Carbon dating so frequently used archaeology
It isn't possible to investigate all of a junkyard, so we'll pick a representative sample of the deposit.We take our samples back to the laboratory, and count the kinds of artifacts in them, and discover that each of the junkyards have broken pieces of musical recording methods in them--old broken records, pieces of stereo equipment, 8-track cassette tapes.Absolute dating techniques were not available to him (radiocarbon dating wasn't invented until the 1940s); and since they were separately excavated graves, stratigraphy was no use either.Petrie knew that styles of pottery seemed to come and go over time--in his case, he noted that some ceramic urns from the graves had handles and others had just stylized ridges in the same location on similarly shaped urns.One early recording method consisted of large plastic disks which could only be played on a huge device called a gramophone.
Petrie's notions about Egyptology, and archaeology in general, were revolutionary.The gramophone sat in your parlor and certainly couldn't be carried along with you and your earbobs. When 78 rpm records first appeared on the market, they were very rare.When they became popularly available, you could find them everywhere; but then the technology changed and they became rare again. Archaeologists investigate trash, not shop window displays, so we measure things when they are discarded; in this example, we're going to use junkyards.Next, we break apart the bars and align them so that all of the same colored bars are positioned vertically next to the others.Horizontally, the bars still represent the percentages of musical recording types in each of the junkyards.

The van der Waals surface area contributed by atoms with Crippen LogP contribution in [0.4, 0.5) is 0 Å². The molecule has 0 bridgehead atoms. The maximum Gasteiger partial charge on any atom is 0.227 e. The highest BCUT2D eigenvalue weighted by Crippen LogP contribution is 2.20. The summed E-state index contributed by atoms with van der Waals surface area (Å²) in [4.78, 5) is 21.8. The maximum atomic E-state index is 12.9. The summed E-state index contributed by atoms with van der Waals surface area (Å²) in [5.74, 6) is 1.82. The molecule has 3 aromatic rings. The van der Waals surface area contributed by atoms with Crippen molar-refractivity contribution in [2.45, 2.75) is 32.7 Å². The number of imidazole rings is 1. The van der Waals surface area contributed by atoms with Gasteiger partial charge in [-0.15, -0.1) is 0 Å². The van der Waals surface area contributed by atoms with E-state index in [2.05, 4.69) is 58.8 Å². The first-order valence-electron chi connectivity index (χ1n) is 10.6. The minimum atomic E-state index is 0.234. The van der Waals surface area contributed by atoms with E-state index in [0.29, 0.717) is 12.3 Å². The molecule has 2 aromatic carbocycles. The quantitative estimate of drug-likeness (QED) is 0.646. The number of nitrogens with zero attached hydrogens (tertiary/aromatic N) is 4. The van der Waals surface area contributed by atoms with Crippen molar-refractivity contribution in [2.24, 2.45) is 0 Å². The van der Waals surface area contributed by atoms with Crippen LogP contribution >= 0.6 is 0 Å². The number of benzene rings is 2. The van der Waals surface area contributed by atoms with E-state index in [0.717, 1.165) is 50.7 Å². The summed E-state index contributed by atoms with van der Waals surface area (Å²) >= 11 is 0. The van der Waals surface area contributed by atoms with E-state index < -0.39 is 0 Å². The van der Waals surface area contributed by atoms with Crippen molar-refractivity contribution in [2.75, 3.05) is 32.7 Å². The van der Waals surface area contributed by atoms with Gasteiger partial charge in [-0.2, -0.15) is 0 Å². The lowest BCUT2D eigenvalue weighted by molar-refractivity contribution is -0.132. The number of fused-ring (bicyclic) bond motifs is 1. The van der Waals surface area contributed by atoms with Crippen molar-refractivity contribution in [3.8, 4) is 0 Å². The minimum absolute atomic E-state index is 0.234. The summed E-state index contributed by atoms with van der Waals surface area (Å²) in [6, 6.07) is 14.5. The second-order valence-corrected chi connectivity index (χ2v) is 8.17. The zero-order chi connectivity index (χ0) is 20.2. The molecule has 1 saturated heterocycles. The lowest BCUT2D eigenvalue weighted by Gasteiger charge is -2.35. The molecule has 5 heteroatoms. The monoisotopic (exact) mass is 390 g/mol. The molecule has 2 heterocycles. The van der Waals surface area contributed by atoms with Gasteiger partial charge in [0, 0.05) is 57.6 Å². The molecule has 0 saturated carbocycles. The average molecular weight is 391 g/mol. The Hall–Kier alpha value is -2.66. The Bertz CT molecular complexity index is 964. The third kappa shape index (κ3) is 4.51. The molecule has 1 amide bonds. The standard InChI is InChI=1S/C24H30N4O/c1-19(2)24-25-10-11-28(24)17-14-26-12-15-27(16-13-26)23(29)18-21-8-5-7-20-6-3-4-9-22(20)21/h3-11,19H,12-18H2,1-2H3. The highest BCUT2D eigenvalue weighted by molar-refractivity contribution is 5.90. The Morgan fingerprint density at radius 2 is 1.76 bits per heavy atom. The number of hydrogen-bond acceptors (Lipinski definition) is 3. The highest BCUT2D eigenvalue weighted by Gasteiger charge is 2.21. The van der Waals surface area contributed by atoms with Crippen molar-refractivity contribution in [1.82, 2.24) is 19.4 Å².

The same is true for 45s, and 8-tracks, and cassette tapes, and LPs, and CDs, and DVDs, and mp3 players (and really, any kind of artifact).